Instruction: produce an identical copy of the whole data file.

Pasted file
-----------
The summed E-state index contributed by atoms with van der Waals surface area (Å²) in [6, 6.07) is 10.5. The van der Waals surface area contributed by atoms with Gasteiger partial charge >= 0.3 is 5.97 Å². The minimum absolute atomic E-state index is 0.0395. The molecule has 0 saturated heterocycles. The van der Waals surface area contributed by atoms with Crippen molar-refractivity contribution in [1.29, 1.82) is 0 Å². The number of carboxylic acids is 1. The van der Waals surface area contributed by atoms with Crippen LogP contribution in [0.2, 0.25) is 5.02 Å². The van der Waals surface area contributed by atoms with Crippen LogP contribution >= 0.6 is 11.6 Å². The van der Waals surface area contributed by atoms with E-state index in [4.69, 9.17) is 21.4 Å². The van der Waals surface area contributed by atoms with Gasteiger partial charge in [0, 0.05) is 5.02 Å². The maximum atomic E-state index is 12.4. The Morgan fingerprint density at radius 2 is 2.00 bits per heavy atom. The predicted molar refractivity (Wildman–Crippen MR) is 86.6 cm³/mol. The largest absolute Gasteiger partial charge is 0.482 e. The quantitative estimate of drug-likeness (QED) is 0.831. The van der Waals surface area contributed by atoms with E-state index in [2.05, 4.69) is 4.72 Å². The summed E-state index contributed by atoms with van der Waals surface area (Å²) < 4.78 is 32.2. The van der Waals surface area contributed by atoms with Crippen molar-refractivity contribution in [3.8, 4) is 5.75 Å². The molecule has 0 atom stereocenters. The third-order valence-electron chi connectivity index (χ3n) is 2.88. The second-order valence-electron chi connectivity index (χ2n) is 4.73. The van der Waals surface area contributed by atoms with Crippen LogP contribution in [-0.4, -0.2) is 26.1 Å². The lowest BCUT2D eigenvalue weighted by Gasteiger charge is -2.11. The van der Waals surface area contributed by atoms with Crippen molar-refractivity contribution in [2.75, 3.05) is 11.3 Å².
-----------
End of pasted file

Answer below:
The summed E-state index contributed by atoms with van der Waals surface area (Å²) in [6, 6.07) is 10.5. The van der Waals surface area contributed by atoms with Gasteiger partial charge >= 0.3 is 5.97 Å². The minimum absolute atomic E-state index is 0.0395. The molecule has 0 saturated heterocycles. The van der Waals surface area contributed by atoms with Crippen molar-refractivity contribution in [1.29, 1.82) is 0 Å². The number of carboxylic acids is 1. The van der Waals surface area contributed by atoms with Crippen LogP contribution in [0.2, 0.25) is 5.02 Å². The van der Waals surface area contributed by atoms with Crippen LogP contribution >= 0.6 is 11.6 Å². The van der Waals surface area contributed by atoms with E-state index in [4.69, 9.17) is 21.4 Å². The van der Waals surface area contributed by atoms with Gasteiger partial charge in [0, 0.05) is 5.02 Å². The maximum atomic E-state index is 12.4. The Morgan fingerprint density at radius 2 is 2.00 bits per heavy atom. The predicted molar refractivity (Wildman–Crippen MR) is 86.6 cm³/mol. The largest absolute Gasteiger partial charge is 0.482 e. The quantitative estimate of drug-likeness (QED) is 0.831. The van der Waals surface area contributed by atoms with E-state index in [2.05, 4.69) is 4.72 Å². The summed E-state index contributed by atoms with van der Waals surface area (Å²) < 4.78 is 32.2. The van der Waals surface area contributed by atoms with Crippen molar-refractivity contribution in [3.8, 4) is 5.75 Å². The molecule has 0 atom stereocenters. The third-order valence-electron chi connectivity index (χ3n) is 2.88. The second-order valence-electron chi connectivity index (χ2n) is 4.73. The van der Waals surface area contributed by atoms with Crippen LogP contribution in [-0.4, -0.2) is 26.1 Å². The lowest BCUT2D eigenvalue weighted by Gasteiger charge is -2.11. The van der Waals surface area contributed by atoms with Crippen molar-refractivity contribution in [2.75, 3.05) is 11.3 Å².